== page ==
segunda-feira, junho 02, 2014

Bretton Woods II

Enquanto os cães indígenas ladram, a caravana passa e Paul Volcker recomenda um novo Bretton Woods

By now I think we can agree that the absence of an official, rules-based cooperatively managed, monetary system has not been a great success. In fact, international financial crises seem at least as frequent and more destructive in impeding economic stability and growth.

The United States, in particular, had in the 1970’s an unhappy decade of inflation ending in stagflation. The major Latin American debt crisis followed in the 1980’s. There was a serious banking crisis late in that decade, followed by a new Mexican crisis, and then the really big and damaging Asian crisis. Less than a decade later, it was capped by the financial crisis of the 2007-2009 period and the great Recession. Not a pretty picture. At the least, we have been reminded that while free and open capital markets may be needed to support vigorous growth, they are also prone to crisis. The more complex, interrelated and free from official restraints, the greater the collective risk.

For years, the benefits were reflected in the enormous growth and the reduction in poverty of emerging economies. The contrasting concerns are reflected in the slowing of growth and productivity in the industrialized world.

We can all recite a rather long list of culprits contributing to the financial crisis: excessive leverage, outlandish compensation, failures in regulatory oversight, simple greed, and on and on. What I want to raise is what seems to be a neglected question. Amid all the market and institutional excesses, all the regulatory omissions, most of all, the legitimate questions about the underlying failures of national economic policies, has the absence of a well-functioning international monetary system been an enabling (or instigating) condition? Specifically, did the absence of international oversight, of discipline in financing, of exchange rate management permit – even encourage – unsustainable imbalances in international payments and in domestic economies to persist too long?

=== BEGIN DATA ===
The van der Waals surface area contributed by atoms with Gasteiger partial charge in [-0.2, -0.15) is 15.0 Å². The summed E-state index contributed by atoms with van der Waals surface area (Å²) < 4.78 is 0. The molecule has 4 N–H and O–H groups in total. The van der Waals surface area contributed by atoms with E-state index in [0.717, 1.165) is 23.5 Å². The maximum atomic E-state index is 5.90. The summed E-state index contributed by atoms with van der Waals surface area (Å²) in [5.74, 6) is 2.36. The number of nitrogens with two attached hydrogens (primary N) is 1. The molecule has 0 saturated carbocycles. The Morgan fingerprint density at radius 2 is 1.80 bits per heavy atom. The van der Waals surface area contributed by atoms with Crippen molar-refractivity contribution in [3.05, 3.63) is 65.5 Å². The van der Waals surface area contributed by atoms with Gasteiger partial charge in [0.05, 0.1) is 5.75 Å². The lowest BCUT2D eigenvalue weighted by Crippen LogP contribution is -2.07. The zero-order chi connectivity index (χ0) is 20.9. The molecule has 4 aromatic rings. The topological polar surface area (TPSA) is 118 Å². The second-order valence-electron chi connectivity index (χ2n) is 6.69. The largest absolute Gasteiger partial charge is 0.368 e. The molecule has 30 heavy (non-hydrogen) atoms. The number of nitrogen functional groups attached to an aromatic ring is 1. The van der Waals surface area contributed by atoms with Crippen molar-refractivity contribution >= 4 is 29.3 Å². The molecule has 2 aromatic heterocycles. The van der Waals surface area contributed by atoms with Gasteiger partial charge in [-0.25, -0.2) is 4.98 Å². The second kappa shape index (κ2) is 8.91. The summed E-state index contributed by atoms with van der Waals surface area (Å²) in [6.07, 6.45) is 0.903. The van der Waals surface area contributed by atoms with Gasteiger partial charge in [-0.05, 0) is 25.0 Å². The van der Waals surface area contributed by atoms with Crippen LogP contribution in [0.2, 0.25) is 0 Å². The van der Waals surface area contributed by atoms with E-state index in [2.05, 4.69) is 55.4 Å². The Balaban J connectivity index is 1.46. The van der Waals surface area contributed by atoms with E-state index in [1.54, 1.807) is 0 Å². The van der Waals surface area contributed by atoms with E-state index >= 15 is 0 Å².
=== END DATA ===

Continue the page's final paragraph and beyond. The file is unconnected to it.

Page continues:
Many have pointed, for instance, to the huge imbalances at the beginning of this century in international payments between the United States on one side and China and Japan on the other – the largest economies in the world. Those imbalances were easily financed. The result was that a high degree of liquidity at low interest rates could be maintained in the United States, despite the virtual disappearance of domestic savings. The sub-prime mortgage phenomenon was an outgrowth. At the same time, exceptionally high levels of savings and investment in China supported exports without working toward a more balanced economy, including the domestic consumption that would be necessary to sustain Chinese growth in the years ahead.

Where was an effective adjustment mechanism? Was the “exorbitant privilege” of the dollar as a reserve currency also a “dangerous temptation” to procrastinate - an impediment to timely policy adjustments, risking eventual breakdown?

The current travails of the Eurozone (the equivalent of an absolute fixed exchange rate regime) carry interesting lessons. A single currency with the free flows of funds among the member states simply could not substitute for the absence of a unified banking system and incentives for disciplined and complementary national economic policies.

That is all a long introduction to a plea – a plea for attention to the need for developing an international monetary and financial system worthy of our time.


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